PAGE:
Apple, Pipe Organs, Don Quixote, Hair, Terrorism


Hic sunt camelopardus: this historical edition of The Browser is presented for archaeological purposes; links and formatting may be broken.

Employee #1: Apple

Craig Cannon | The Macro | 26th July 2016

Conversation with Bill Fernandez, who introduced Steve Jobs to electronics, and then to Steve Wozniak. “Jobs had bicycled over to my house and we were going to hang out and I needed to go to Mr. Taylor’s house to get some parts, so we walked across the street. Woz was out washing his car and I thought, ‘Well you know, here are two electronics buddies. They might be interested in meeting each other and doing electronics stuff.’ So we walked over to the car and I introduced them” (6,500 words)

In Praise Of The Pipe Organ

Dunstan Hadley | 24th July 2016

Pipe organs were “the most complex machines ever created by humans until the invention of the telephone exchange”; they are still the most complex instrument to play; it takes years of practice to train your feet and hands to operate independently; and every organ is different. Alone among classical musicians, organists need improvisation as a primary skill: “Even in small parish churches the local organist is expected to fill gaps in the service with short improvisations” (1,500 words)

The Man Who Invented Fiction

Daniel Hahn | Guardian | 23rd July 2016

Fiction requires “characters whose perspectives we can inhabit as we read, while at the same time being aware that we are colluding in a deception”. This use of perspective is central to theatre, where “actors know they are not the characters they are playing, yet our experience depends on our agreeing that they are”. Miguel de Cervantes was writing for the stage, when he saw that the theatrical model could be used for prose narrative. He put this insight to work in Don Quixote — and invented the novel (950 words)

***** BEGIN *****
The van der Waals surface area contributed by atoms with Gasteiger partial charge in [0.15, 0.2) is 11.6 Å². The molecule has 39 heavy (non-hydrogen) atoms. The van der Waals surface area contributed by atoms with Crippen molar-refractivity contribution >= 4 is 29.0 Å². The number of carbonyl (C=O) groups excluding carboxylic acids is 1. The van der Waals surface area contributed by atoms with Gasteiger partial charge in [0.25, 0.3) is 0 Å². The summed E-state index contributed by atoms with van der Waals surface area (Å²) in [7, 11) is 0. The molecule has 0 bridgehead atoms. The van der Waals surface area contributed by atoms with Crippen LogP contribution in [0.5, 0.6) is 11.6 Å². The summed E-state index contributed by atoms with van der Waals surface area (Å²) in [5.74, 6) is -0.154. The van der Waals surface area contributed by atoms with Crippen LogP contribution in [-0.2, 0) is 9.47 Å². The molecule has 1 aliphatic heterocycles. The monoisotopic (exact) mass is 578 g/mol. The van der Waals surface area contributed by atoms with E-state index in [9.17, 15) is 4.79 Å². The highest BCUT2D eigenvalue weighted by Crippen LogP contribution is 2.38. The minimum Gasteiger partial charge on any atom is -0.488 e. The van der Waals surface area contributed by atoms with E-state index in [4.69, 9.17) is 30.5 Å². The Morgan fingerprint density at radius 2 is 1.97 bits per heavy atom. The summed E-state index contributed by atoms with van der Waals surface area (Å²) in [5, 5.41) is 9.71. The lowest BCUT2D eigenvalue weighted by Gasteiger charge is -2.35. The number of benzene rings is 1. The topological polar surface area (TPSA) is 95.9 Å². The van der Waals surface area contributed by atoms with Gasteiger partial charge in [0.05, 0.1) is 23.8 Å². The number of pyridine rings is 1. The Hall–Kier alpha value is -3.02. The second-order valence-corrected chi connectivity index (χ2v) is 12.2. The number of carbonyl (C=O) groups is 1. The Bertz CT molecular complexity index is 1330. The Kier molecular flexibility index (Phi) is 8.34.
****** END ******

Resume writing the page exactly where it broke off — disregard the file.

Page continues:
Hair

Scott Lowe | Literary Hub | 28th July 2016

Spiritual and magical properties have been imputed to human hair since ancient times. Buddhist monks in 18C China were accused of stealing human souls trapped in pigtails. “They started the process by blowing a stupefying powder into a victim’s face. Next the thief snipped off the end of the victim’s queue and recited magical incantations over it, transferring the victim’s soul to the hair. The hair would be tied to a paper doll that, animated by the stolen soul, went out to do the sorcerer’s evil will” (2,300 words)

Why Terrorists Do It

John Gray | New Statesman | 28th July 2016

A new study of terrorism argues that terrorists are no “more irrational than the rest of us”. There is no “terrorist mind”. Terrorism functions most often as “an effective way of waging war”. But such analysis describes past terrorism by militarised groups in pursuit of political causes. The new terrorism of ISIS is different and more insidious. It is about “bestowing identity and significance on dislocated individuals and enabling them to discharge their resentment against a hated way of life” (2,230 words)

Video of the day: To Die By Your Side

What to expect:

At night, the books inside Shakespeare & Co come to life. Stop-motion by Spike Jonze (6’07”)

Thought for the day

Failure of second-order thinking: he tells you a secret and somehow expects you to keep it
Nassim Nicholas Taleb

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